The Congress that made the impeachment of President Clinton its first item of business is now approaching its end with little to brag about. During the impeachment, I disagreed with liberals who thought the proceedings were an unmitigated disaster. Anything that distracted this Congress from actually passing legislation seemed to me worth public encouragement. Yet even after the impeachment frenzy was over, the danger of serious congressional accomplishment turned out to be minimal. The Republicans themselves have been too divided to get much done; as the saying goes, the right hand doesn't know what the far right hand is doing.
Now, however, there is at least a faint possibility of a positive change in the political dynamics. Recall that as the 1996 election approached, a Republican Congress hoping to preserve itself produced a flurry of legislation that surprisingly included an increase in the minimum wage and the Kassebaum-Kennedy health insurance reforms. As the 2000 election approaches, a Republican congressional majority with little to show for itself also has an incentive to make a deal on health insurance reforms that have primarily enjoyed Democratic support. In the end, there may be no compromise, but if there is, the resulting legislation could genuinely improve health care.
Last year, the House and Senate passed separate patients' rights bills in response to the widespread public anger about managed care plans' restrictive policies and arbitrary decision making. While differing on key issues, the bills would establish a variety of specific rights to coverage, information, and procedures. For example, the legislation would give patients a right to emergency care from out-of-plan providers in situations that a prudent layperson would deem an emergency. It would require disclosure of considerable information to consumers about the policies followed by health plans and their relationships with providers. And it would establish a right to independent, external review of managed care plan decisions.
In the House, thanks to Republican defections, Democrats were able to pass a significantly more liberal bill than the one that came out of the Senate. The contrast is evident in nearly every provision. The Senate bill, for instance, would allow managed care plans to select the external reviewers of their own decisions, while the House would have an independent body choosing the reviewers. In what are widely viewed as the two biggest differences, the House bill expands patients' rights to sue health plans for damages after reviews are exhausted, while the Senate bill leaves liability law unchanged. And the House bill applies to 161 million people with health insurance, while most of the provisions in the Senate bill are limited to the 48 million in "self-insured" employer plans that fall under the federal Employee Retirement Income Security Act (ERISA).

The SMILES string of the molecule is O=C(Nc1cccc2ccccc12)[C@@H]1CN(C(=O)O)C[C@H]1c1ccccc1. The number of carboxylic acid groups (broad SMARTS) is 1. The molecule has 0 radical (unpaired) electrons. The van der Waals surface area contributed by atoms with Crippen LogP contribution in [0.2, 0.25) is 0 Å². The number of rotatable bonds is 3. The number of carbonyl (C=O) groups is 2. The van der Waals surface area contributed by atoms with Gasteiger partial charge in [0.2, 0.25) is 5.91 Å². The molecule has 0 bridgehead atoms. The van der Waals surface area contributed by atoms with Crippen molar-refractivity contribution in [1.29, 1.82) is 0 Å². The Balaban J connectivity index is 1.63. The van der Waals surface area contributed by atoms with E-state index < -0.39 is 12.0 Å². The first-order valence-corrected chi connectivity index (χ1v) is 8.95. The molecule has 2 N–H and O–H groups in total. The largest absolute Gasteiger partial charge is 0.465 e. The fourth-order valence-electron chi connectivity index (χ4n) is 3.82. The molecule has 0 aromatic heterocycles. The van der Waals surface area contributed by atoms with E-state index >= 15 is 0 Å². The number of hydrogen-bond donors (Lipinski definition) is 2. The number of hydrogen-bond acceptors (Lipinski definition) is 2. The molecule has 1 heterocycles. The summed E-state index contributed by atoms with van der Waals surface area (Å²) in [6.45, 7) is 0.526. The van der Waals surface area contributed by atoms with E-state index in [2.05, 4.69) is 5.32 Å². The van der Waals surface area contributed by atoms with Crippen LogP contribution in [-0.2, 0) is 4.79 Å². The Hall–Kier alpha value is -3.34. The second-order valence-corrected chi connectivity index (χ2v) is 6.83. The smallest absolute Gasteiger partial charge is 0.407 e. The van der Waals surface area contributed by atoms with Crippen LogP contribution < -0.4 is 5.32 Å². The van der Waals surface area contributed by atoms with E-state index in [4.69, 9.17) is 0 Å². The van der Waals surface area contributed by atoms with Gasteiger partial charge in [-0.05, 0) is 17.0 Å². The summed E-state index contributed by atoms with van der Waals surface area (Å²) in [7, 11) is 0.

The House-Senate conference committee has yet to address the most critical differences between the bills, and as I write in the second week of May, what initially seemed like a promising negotiating process has apparently stalled. One senior staffer to the Democrats told me that they worry that the Republicans--who have never been enthusiastic about the legislation--may be stringing them along only because they don't want the political fallout from killing patients' rights. One senior staffer to the Republicans told me that the negotiations will fail only if the Democrats in the House would rather have an election issue than a bill. In fact, the Republicans have raised a great deal of money from insurance companies and employers that oppose the legislation. Both sides have political interests that favor burying patient protections. But the prospect of an election, like a hanging, may concentrate the mind and persuade those running for re-election that an achievement the voters actually care about might come in handy when they ask, "Remind me, what have you done for us?"
The larger significance of this legislation is the development of a national framework of rights in health care. That is why liberals should hope for a deal. To be sure, the final negotiations could produce compromises that vitiate particular rights, but some last-minute sleeper provisions may turn out to be valuable. In one of the last maneuvers over the Kassebaum-Kennedy legislation in 1996, Congress gave the administration authority to establish regulations to protect the privacy of personal health information if Congress itself did not enact legislation within three years. When Congress failed to meet its own deadline last August, the Clinton administration seized the opportunity, and after years of deadlock, we now seem likely to get federal health privacy protections--imperfect though they may be. The counterpart in this year's legislation may be some little-heralded provisions in the Senate bill that prohibit health plans from discriminating in enrollment or premiums on the basis of genetic information
Any patients' rights bill that passes this year will fall far short of the comprehensive reform of health care that the president and many others advocated seven years ago. But while the current legislation does not cover the uninsured, it covers a lot of the ground of the original proposals. Some might consider it a dismal reflection on the Clinton presidency that after beginning with such large ambitions for health care reform, it may end with reforms that are comparatively modest. But we are never going to get on with universal coverage unless we get through these issues first. As one of those involved in the battles in Washington says, the status quo is always the second choice for too many health care reformers--and that is all they get. In this instance, the second choice should be an imperfect bill that at least establishes the legal foundations for health care rights. ¤